Despite current doubts about its misuse, technology still offers the best hope of eliminating disease, poverty, and ignorance in developing nations. “Widespread misgivings about the quality of contemporary life suggest that technology should do better,” the author remarks—but how?
This study examines the relationships between technology and social change at three levels—national governments, lesser organized groups, and individual citizens—in order to explore their respective roles in the Western experience of industrialization. The author uses historians' conclusions about the Industrial Revolution and economists' judgments about the development in the Western context to illuminate some of the choices open to Third World political leaders, planners, and administrators, as well as to international agencies and corporations investing in development.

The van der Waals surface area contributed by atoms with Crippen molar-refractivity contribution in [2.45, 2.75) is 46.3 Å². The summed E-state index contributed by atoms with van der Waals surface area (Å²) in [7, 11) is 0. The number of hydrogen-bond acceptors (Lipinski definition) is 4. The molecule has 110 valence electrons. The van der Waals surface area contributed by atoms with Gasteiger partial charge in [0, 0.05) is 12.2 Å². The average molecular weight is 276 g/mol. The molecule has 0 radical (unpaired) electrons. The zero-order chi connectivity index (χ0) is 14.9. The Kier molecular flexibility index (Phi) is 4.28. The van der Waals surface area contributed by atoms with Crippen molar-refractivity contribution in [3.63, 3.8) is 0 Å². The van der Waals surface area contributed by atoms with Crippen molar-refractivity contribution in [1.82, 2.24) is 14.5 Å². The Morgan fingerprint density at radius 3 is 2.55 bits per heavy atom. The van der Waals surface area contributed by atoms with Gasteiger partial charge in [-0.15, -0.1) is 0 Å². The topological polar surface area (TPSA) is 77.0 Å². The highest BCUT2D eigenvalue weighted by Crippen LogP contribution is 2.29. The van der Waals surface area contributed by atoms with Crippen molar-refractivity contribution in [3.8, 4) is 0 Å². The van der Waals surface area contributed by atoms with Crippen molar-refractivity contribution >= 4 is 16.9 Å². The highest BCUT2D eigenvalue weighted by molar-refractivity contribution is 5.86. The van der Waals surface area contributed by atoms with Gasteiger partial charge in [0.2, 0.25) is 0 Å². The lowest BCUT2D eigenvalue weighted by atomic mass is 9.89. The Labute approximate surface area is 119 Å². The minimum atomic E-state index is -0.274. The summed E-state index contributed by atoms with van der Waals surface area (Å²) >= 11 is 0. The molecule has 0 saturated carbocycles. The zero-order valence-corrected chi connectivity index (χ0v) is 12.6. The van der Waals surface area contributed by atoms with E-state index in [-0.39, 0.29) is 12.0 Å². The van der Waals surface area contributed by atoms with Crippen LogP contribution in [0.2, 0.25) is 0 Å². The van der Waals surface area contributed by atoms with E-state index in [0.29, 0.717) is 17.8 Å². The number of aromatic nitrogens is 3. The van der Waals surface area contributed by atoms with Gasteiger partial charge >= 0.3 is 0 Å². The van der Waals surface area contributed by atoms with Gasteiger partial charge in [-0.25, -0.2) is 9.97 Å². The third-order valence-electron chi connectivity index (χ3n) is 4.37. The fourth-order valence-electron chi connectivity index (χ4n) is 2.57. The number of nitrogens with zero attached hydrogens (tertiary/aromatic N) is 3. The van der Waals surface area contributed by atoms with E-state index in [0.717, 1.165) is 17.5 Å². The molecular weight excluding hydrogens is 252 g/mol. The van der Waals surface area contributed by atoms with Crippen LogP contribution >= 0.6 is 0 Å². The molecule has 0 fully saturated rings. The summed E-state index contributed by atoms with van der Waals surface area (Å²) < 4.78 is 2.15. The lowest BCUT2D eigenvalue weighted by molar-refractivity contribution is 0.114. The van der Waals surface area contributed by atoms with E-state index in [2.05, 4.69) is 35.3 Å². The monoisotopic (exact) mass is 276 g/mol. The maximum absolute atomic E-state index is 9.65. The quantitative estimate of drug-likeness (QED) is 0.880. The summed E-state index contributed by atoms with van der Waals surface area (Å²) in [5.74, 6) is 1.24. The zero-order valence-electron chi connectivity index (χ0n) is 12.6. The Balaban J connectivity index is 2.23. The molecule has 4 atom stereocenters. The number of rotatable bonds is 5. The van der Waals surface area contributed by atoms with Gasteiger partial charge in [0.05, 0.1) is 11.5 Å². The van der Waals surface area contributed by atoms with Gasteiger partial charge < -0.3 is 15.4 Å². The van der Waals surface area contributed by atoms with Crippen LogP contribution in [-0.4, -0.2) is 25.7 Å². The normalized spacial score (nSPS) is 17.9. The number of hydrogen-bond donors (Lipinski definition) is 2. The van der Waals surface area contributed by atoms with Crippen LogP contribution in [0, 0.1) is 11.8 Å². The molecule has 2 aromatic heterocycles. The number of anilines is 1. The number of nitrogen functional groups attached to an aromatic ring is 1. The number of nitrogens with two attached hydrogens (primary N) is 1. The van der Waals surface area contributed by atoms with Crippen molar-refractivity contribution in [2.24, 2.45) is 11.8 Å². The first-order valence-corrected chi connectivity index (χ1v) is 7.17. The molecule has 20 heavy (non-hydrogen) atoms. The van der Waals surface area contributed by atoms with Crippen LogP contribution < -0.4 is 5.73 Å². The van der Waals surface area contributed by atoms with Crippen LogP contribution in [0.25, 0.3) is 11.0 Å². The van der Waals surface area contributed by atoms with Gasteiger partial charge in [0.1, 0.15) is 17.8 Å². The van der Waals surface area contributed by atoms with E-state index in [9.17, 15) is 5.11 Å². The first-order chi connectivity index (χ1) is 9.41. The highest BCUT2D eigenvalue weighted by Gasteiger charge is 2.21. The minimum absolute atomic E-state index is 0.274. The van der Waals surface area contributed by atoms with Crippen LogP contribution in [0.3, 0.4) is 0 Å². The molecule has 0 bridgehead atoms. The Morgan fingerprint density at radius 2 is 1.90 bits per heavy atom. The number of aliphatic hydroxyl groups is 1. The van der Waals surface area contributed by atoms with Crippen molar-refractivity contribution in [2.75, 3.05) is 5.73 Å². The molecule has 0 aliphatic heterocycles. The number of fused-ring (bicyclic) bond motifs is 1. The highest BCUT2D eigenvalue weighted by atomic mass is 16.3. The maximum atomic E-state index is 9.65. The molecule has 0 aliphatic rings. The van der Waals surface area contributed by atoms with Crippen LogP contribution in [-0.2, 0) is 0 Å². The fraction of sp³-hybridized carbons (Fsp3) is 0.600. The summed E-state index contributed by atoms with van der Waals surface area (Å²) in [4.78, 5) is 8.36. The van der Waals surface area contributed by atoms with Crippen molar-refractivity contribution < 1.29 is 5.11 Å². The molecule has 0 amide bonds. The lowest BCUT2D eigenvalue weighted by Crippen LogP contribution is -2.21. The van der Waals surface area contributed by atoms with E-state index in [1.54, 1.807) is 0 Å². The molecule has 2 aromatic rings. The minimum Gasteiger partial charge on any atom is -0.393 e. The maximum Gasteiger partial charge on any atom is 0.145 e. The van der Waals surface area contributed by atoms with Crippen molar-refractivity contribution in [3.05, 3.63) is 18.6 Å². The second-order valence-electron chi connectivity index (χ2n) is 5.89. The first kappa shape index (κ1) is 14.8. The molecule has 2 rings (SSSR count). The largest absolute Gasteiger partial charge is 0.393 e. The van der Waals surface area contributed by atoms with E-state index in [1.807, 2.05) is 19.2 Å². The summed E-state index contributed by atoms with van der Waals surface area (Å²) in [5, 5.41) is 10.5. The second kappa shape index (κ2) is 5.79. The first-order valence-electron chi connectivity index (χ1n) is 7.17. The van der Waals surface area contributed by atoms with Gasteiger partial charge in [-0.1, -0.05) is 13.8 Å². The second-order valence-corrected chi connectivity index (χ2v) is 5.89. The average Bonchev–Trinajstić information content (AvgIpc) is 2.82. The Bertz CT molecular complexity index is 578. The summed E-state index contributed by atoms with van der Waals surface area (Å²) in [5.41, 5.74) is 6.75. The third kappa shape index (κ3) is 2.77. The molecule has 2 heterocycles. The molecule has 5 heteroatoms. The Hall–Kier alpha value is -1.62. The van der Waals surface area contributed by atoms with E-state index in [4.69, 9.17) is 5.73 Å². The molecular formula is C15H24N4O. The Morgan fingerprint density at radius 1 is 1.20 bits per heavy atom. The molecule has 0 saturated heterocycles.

Chapters in the book draw on Western experience to answer a number of questions: Why does technological innovation occur at all, and who wants it? Who benefits from it, and how does participation in it affect governments, private institutions, and individuals? What must individuals do to take advantage of opportunities created by technology? When and how does modernizing change come, and how do the processes by which technology opportunities is diffused affect the course of modernization? How can technological opportunities be designed to accommodate the dimensions of social need and capacity? And, finally, how can planners link together the decisions that take place at all three levels in allocating institutional and individual resources for developmental purposes?
Dr. Montgomery concludes that, properly used, technology can permit industrializing societies to enjoy a better standard of living without suffering the worst of the social and environmental ills that accompanied modernization in the West.